It was recently reported, in this article on the Daily Mail, that a form of Norwegian Seaweed could be the key ingredient in new treatments for cystic fibrosis, that could see the average life expectancy of a sufferer increase from 40 years. At this point in time further research is required to prove the experiment positive, but initial tests indicate that that the alginate, found in certain seaweeds, ‘helps to break down the mucus that characterizes cystic fibrosis (CF),’ which ‘if left untreated ‘leads to problems with digestion and makes the lungs prone to severe bacterial infections – which is ultimately what kills most patients.’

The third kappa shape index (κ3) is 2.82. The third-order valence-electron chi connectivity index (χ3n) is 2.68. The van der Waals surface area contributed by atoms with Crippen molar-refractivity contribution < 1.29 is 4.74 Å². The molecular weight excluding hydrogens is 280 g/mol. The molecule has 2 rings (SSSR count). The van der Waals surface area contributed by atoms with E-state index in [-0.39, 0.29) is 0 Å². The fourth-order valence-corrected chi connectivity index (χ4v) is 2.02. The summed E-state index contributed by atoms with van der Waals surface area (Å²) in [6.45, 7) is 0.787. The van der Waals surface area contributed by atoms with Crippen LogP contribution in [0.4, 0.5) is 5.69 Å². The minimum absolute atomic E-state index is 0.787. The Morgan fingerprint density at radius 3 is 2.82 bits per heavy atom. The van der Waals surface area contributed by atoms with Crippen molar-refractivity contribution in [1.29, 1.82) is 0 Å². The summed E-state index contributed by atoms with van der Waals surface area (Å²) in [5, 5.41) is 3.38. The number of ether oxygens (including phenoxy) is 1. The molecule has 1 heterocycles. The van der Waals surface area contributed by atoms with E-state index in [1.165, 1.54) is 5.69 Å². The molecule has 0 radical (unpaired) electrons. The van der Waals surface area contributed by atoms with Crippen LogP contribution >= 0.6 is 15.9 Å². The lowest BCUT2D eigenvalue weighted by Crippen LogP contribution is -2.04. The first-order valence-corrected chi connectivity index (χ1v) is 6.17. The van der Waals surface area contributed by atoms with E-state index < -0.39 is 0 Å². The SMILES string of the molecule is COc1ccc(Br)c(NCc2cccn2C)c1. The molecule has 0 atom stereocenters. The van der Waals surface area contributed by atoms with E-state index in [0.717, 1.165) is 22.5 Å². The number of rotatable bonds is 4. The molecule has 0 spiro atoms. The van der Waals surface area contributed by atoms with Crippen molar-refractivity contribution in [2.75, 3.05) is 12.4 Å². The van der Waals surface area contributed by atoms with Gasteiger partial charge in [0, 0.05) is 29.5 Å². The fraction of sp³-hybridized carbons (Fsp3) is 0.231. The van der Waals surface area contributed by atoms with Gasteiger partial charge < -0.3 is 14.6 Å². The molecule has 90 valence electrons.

- If the test prove positive, the new drugs could be available in the next three years.
- It could mean that treatments for CF will become less dependent on anti-biotics.
- There is hope that the drug will work for a much larger group of CF sufferers than recent drugs that have been developed.
- It is currently unclear how expensive the drug will be.
There are over 10,000 people in the UK alone that are currently suffering from cystic fibrosis who are crying out for new medicine. Ed Owen, chief executive of UK charity Cystic Fibrosis Trust, says ‘this discovery promises hope to the thousands of families desperate for an effective treatment for CF,’